I have this expensive DPDT switch (20A 250V 2hp) which the only problem is dirty encumbered inside. The encumbrance is made of carbonized material and some kind of wax and dirty electrical contacts. The contact poles are in good shape after a good cleanup. I cleaned all part thoroughly. Now it all look clean and neat, ready to reassemble the switch. Since, originally, there was some lubricant inside, that looked like some kind of wax, I am on the search for a similar product.

I recently dipped contacts on a relay (2HP motor) with high temperature silicon grease called Dielectric Grease 67VR. My repair lasted about 3 days (perhaps 20 ON/OFF cycles). The contacts ended up welded together and the grease was carbonated. So, obviously, the dielectric grease is Not a good option.

The Question: What kind of lubricant would be suitable in my switch so it does not end up being a disaster but rather a successful repair ? enter image description here

  • 1
    encumbrance /ɪnˈkʌmbr(ə)ns,ɛnˈkʌmbr(ə)ns noun, an impediment or burden., "the horse raised its hind leg as if to rid itself of an encumbrance" synonyms: hindrance, obstruction, obstacle, impediment, restraint, constraint, handicap, inconvenience, nuisance, disadvantage, drawback; An interesting choice of word. Is it a translation from French (Canadian)? – Transistor Nov 14 at 19:31
  • I so want to repost the question on interpersonal relations stack exchange :) (Sorry, just had to comment that. Back to electronics now) – Stilez Nov 14 at 21:19
  • can you use graphite? it won't carbonize, well any more... – dandavis Nov 14 at 21:21
  • Automotive isn't especially high voltage, but at least this is a grease for switches: uk.rs-online.com/web/p/contact-cleaners/3375925 – joe electro Nov 15 at 4:56
  • I've refurbished a number of switches, including the century-old porcelain bodied pushbutton light switches (with mother of pearl buttons) commons.wikimedia.org/wiki/File:Push_Button_Light_Switch.jpg in my house, but they all were assembled with screws, looks like this one has rivets drilled out. Have you thought about how you're going to reassemble this? – Phil G Nov 15 at 15:45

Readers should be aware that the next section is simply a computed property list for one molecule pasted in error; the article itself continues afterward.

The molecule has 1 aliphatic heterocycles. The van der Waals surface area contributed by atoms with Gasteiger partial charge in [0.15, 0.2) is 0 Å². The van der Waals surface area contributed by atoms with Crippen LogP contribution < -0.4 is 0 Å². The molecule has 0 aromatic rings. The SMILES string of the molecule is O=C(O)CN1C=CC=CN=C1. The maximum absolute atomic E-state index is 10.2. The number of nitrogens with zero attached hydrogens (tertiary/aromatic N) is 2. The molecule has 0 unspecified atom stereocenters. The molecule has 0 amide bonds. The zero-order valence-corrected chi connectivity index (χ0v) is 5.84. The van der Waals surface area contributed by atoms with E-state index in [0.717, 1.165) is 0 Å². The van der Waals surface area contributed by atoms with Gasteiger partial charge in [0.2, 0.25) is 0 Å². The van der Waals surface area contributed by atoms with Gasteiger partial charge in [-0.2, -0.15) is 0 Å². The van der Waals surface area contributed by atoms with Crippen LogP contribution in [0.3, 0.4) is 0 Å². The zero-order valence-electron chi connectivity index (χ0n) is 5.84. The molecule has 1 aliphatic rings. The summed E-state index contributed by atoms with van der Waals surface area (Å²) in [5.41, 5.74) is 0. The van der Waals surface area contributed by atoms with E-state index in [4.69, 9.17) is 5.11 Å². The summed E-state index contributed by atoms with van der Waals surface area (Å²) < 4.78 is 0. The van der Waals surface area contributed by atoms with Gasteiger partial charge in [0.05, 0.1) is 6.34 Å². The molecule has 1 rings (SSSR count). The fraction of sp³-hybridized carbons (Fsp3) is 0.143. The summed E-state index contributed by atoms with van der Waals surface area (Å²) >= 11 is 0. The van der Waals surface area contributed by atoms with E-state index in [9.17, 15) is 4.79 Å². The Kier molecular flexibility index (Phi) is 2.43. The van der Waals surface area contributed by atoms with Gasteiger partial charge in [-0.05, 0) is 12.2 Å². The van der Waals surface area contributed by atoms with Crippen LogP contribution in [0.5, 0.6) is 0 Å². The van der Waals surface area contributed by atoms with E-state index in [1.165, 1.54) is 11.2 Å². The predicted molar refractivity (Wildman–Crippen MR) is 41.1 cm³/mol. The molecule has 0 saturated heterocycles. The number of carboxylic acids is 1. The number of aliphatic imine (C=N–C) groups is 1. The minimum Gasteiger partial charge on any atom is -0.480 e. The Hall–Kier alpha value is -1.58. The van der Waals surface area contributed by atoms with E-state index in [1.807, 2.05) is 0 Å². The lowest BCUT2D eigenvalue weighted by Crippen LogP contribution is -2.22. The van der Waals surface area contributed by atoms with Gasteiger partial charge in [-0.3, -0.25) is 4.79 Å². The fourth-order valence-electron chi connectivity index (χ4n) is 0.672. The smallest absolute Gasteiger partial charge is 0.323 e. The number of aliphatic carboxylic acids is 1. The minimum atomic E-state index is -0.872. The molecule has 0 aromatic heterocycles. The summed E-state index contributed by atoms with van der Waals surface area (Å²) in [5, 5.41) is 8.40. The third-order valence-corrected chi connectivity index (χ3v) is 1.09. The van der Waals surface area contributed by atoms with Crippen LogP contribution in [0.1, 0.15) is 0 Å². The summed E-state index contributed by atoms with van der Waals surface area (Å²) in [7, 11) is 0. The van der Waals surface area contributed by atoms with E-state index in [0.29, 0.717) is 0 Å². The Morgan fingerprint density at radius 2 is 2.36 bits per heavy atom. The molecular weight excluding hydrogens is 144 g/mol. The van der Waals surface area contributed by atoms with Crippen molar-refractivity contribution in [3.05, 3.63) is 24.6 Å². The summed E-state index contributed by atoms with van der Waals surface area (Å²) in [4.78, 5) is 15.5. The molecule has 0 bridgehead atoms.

The defining feature of dielectric grease is that is is a good insulator, and is used to keep moisture away from contacts where it could cause corrosion or conduction. Any silicone compound will break down under arcs leaving a silicon oxide that is an even better insulator, pretty much guaranteeing damage to the contacts.

Switches should be greased with a high melting point, high viscosity grease on the pivots and sliding mechanisms only - where it will hopefully not migrate to the contacts, which should be dry.

  • Minimalism applies here... – Solar Mike Nov 14 at 19:32
  • Phil G your explanation makes total sence. It would explain why the original lubricant was of ultra high viscosity like some kind of wax. And also would explain the malfunction caused by accumulation of that burned lubricant at the contact location. I think I will lubricate only the sliding parts and leave the contact dry. – Fred Cailloux Nov 15 at 18:40

When contacts arc they polymerize organic materials in the air. The result is a sort of crud that will cause contact failure. If you lube the contacts you are just speeding up the process. When the manufacturer lubes the mechanical parts they probably use a grease with very low “creep”. That is, the oil tends to not separate from the grease and contaminate the contacts. Not sure where you would find such a thing. Silicone grease is usually thickened with fumed silica, but some are thickened with lithium soap. Silicone does not usually make a good lubricant unless specially formulated for that. `

Cool-Amp makes "Conducto-Lube", a silver-containing grease specifically designed for switches, breakers, etc. https://www.cool-amp.com/conducto-lube

  • I'm not sure you'll want a grease on your contacts that tries to keep conducting after you have switched it off. – joe electro Nov 15 at 4:57
  • If that's happening in a switch dosed with conducto-lube, you probably used too much. – Frotz Nov 15 at 5:40
  • Bad advice. Conductive grease is to be applied to irregular / loose / vibrating surfaces which should remain electrically connected all the time. Putting it on a switch which opens and closes under load will quickly degrade the grease to the point it will become harmful for the switch. – Dmitry Grigoryev Nov 15 at 7:43
  • "Eliminates hot spots in hinge joint switches caused by poor contact" this stuff is useful on the current-carrying hinge of large MV switches as depicted on the website.. It'd be dangerous to use on a switch like this that has a sliding contact since it'd smear out onto the insulator that moves in between the stationary contacts when off. – Phil G Nov 15 at 15:39
  • There's "Lubricates switches" on the website and use on switches is mentioned in the spec sheet . Given the company has been at it since 1944, I figure they know what they're doing. – Frotz Nov 17 at 1:59

Your Answer

By clicking "Post Your Answer", you acknowledge that you have read our updated terms of service, privacy policy and cookie policy, and that your continued use of the website is subject to these policies.

Not the answer you're looking for? Browse other questions tagged or ask your own question.